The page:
According to census data released yesterday, about two million children lived in poverty in California last year and the poverty rate for black children actually increased between 2013 and 2014.
According to the U.S. Census Bureau data:
- 2.05 million California children lived below the federal poverty in 2014, accounting for 22.7% of all children in the state;
- Poverty rates for minorities are higher, with 36.5% of black children and 30.7% of Latino children classified as poor;
- Overall, the child poverty rate declined, from 16.8% in 2013 to 16.4% in 2014; and
- The child poverty rate dropped by 6.2% for white children and 3.2% for Latino kids, but it climbed by 0.7% for black children.
On Thursday, the California Budget & Policy Center, a nonpartisan public policy research group, released an analysis of the census figures’ importance to California.
“Even with the year-to-year decline in poverty, the latest census figures point to widespread economic hardship in our state,” Chris Hoene, the group’s executive director, said in his analysis. “We must take a multifaceted, sustained approach to bringing prosperity within reach of far more Californians.”
That includes expansion of health coverage, Hoene said.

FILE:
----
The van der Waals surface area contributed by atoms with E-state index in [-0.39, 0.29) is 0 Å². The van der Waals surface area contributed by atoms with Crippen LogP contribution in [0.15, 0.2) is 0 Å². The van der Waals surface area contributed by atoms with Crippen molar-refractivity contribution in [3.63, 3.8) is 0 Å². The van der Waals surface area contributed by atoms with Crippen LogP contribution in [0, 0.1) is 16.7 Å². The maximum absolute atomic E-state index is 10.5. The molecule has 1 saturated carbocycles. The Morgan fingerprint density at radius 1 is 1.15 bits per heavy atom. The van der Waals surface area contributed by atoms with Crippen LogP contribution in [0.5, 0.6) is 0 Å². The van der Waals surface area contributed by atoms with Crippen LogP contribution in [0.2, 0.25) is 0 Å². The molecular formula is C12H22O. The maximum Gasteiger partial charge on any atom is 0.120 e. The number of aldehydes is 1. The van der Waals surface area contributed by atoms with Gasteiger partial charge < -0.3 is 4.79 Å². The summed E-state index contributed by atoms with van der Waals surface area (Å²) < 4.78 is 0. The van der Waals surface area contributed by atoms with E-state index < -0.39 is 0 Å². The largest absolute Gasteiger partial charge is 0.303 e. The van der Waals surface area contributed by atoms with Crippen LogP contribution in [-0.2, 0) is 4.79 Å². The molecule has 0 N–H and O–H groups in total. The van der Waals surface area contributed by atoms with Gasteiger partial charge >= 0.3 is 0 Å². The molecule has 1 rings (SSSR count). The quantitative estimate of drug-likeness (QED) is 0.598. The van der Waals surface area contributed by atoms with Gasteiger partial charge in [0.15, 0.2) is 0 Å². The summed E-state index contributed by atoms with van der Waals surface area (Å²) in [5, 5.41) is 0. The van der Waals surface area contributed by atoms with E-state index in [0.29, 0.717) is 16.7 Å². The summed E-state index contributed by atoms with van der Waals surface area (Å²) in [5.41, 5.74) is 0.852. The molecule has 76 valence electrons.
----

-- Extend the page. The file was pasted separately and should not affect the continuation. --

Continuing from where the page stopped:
“State policymakers should work to continue reducing the number of Californians who lack health insurance, in particular by boosting coverage options for undocumented immigrants,” Hoene said. “This would build on the state’s tremendous progress to date in expanding coverage through the full implementation of federal health care reform.”
Alex Johnson, executive director of Children’s Defense Fund-California, a not-for-profit advocacy group, said poverty has reached “crisis” proportions in the state.
“Growing up poor has lifetime negative consequences,” Johnson said. “Child poverty jeopardizes a child’s health and ability to learn and undermines their future economic success.”
Other measures to fight poverty, Johnson said, include raising the minimum wage, boosting child-care and affordable-housing funding and beefing up the state’s safety-net programs.